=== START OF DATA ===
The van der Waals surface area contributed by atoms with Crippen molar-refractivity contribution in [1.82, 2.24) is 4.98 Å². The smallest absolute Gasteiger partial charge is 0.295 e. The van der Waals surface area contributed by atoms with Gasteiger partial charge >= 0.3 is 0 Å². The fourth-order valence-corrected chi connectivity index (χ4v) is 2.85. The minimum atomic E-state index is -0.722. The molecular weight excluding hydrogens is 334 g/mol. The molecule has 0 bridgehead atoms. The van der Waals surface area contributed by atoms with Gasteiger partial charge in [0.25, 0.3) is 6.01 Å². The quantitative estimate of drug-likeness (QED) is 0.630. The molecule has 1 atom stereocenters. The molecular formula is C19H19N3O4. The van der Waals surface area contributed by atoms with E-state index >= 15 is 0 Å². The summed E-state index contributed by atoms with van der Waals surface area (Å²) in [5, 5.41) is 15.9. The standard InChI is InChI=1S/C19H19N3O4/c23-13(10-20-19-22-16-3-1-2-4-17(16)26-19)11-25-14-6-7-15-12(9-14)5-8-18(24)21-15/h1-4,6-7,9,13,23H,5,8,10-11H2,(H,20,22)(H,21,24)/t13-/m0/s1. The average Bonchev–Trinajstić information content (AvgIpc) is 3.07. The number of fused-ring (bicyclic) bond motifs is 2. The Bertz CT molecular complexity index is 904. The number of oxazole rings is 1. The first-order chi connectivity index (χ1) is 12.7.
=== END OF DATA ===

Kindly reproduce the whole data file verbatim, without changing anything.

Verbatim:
The van der Waals surface area contributed by atoms with Crippen molar-refractivity contribution in [1.82, 2.24) is 4.98 Å². The smallest absolute Gasteiger partial charge is 0.295 e. The van der Waals surface area contributed by atoms with Gasteiger partial charge >= 0.3 is 0 Å². The fourth-order valence-corrected chi connectivity index (χ4v) is 2.85. The minimum atomic E-state index is -0.722. The molecular weight excluding hydrogens is 334 g/mol. The molecule has 0 bridgehead atoms. The van der Waals surface area contributed by atoms with Gasteiger partial charge in [0.25, 0.3) is 6.01 Å². The quantitative estimate of drug-likeness (QED) is 0.630. The molecule has 1 atom stereocenters. The molecular formula is C19H19N3O4. The van der Waals surface area contributed by atoms with E-state index >= 15 is 0 Å². The summed E-state index contributed by atoms with van der Waals surface area (Å²) in [5, 5.41) is 15.9. The standard InChI is InChI=1S/C19H19N3O4/c23-13(10-20-19-22-16-3-1-2-4-17(16)26-19)11-25-14-6-7-15-12(9-14)5-8-18(24)21-15/h1-4,6-7,9,13,23H,5,8,10-11H2,(H,20,22)(H,21,24)/t13-/m0/s1. The average Bonchev–Trinajstić information content (AvgIpc) is 3.07. The number of fused-ring (bicyclic) bond motifs is 2. The Bertz CT molecular complexity index is 904. The number of oxazole rings is 1. The first-order chi connectivity index (χ1) is 12.7.